You may think holding onto a treadmill is safer than letting go, but it can set you up for  several kinds of injuries.

It’s not safe to hold onto a treadmill because this can put you at risk for one or more of several types of injuries.

What kind of injuries or insults can holding onto a treadmill cause?

Here they are (no particular order):

Bad Posture (zero incline)

This is a no-brainer once you view the profile of someone holding onto a treadmill. A person’s height often dictates how their posture degrades.

Very tall people, while holding on, present with a forward head (think of a crow) and rounded shoulders.

They are slouched over so that their hands comfortably reach the rails or bar in front.

Over time, this forward posture can “mold” and becomes somewhat retained even after they get off the treadmill.

Short walkers will do the “shoulder bob” if they’re holding onto the side rails.

Sometimes this poking up and down of the shoulders is so pronounced, they can practically spin pizza dough on them!

With the shoulder bobbing comes tensed-up shoulder muscles.

All of this can lead to a repetitive stress injury: pain.

Hip Pain

A repetitive hip injury can result at fast speeds because the faster you walk when holding on (zero or inclined), the more the hips must abnormally rotate to compensate for the inertia of the upper body.

In normal walking, the upper body moves in rhythm with the lower body.

When you hold onto a treadmill, the upper body is frozen; it’s easy to see how this disturbs normal movement of the lower body and hips.

“It is possible that holding onto the treadmill while walking on it can lead to gait abnormalities that will cause hip pain,” says Bruce Pinker, DPM, who specializes in sports medicine and surgery of the foot and ankle.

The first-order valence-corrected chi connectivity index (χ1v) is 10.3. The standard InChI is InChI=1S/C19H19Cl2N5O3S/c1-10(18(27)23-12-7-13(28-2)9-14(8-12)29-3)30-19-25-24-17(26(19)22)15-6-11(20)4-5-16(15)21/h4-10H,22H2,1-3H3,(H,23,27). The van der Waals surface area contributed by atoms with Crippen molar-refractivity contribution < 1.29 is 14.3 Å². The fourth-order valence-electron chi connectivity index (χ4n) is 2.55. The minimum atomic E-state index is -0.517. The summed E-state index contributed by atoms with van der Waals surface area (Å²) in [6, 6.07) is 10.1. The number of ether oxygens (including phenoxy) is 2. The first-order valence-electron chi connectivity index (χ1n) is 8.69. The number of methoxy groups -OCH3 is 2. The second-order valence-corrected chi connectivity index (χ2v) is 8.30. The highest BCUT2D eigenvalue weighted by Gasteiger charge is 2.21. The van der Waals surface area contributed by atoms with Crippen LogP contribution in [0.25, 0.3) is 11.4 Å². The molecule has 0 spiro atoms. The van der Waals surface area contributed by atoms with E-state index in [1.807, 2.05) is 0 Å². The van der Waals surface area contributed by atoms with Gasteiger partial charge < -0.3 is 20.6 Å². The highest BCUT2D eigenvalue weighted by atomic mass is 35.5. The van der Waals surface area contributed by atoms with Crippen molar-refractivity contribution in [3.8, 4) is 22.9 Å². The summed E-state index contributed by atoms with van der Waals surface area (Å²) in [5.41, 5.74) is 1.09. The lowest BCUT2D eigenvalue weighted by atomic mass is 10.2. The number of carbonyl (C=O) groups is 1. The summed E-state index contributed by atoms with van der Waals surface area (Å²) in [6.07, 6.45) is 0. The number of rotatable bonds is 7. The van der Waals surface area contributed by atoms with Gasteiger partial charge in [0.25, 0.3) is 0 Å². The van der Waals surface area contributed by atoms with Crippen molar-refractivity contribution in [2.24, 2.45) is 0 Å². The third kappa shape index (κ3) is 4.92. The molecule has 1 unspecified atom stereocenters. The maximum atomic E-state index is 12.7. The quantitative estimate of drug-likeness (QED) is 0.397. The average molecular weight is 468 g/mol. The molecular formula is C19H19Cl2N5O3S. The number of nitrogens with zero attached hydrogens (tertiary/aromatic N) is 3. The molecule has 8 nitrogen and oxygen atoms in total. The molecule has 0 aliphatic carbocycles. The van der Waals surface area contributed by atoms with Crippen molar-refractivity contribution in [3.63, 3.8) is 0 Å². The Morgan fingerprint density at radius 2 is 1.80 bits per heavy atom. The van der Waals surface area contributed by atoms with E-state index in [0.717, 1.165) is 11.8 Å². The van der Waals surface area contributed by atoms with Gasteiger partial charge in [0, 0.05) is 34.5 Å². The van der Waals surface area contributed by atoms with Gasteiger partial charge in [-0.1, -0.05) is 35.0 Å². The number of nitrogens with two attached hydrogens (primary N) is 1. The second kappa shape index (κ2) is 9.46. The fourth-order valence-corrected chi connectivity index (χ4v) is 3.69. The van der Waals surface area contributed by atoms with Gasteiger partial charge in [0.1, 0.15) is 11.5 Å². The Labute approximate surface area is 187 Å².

“Especially while walking quickly (4-5 miles/hr.), can lead to gait disturbance if one is holding on,” continues Dr. Pinker.

“Our arm swing is an important part of walking, as it helps build momentum and provide balance.

Shoulder Pain (incline)

Leaning back with the machine’s angle, arms locked straight and tugging with each step, can cause a repetitive injury in the shoulder joints, though this is rare.

Left image is correct. The right is WRONG.

Those with elbow tendonitis may find this type of walking uncomfortable on those tendons, because grip-walking aggravates the tendons (if already inflamed) that control hand grip.

When I was a personal trainer I had a new client who reported mysterious chronic shoulder pain that would come and go, but she couldn’t associate it with any particular activity.

I soon learned she’d hold onto the treadmill when walking; I told her to swing her arms. The shoulder pain never came back.

Heel Pain

Plantar fasciitis can result from holding onto a treadmill simply because holding on causes an abnormal gait. This transfers down to the feet.

Plantar fasciitis often causes a burning sensation in the heel. Shutterstock/catinsyrup

If you have any kind of mysterious pain in the shoulder, neck, feet, and even back or knee, consider the possibility that the cause is holding onto a treadmill.

“Changing of the gait can always lead to injuries, especially soft tissue injuries such as tendinitis,” says Dr. Oliver Zong, a podiatrist (foot specialist), and director of surgery at NYC Foot Care.

He further explains: “To the extent that holding on to the treadmill changes one’s gait, this could happen.  Clearly it is better to walk or run naturally with a natural gait pattern.”

To prevent falling off a treadmill, use a speed that you can manage without feeling you’re going to get tossed off the belt. Holding onto a treadmill, indeed, can cause injuries.

Dr. Pinker is with Progressive Foot Care, which provides state-of-the-art, full diagnostic testing and treatment of the foot. He’s a professional foot and ankle health and wellness speaker who delivers many original seminars annually such as “Keep On Running.”
Dr. Zong, a foot and ankle surgeon, has appeared on national and local TV programs such as “Good Morning America” and “The Doctors.”
Lorra Garrick has been covering medical, fitness and cybersecurity topics for many years, having written thousands of articles for print magazines and websites, including as a ghostwriter. She’s also a former ACE-certified personal trainer.


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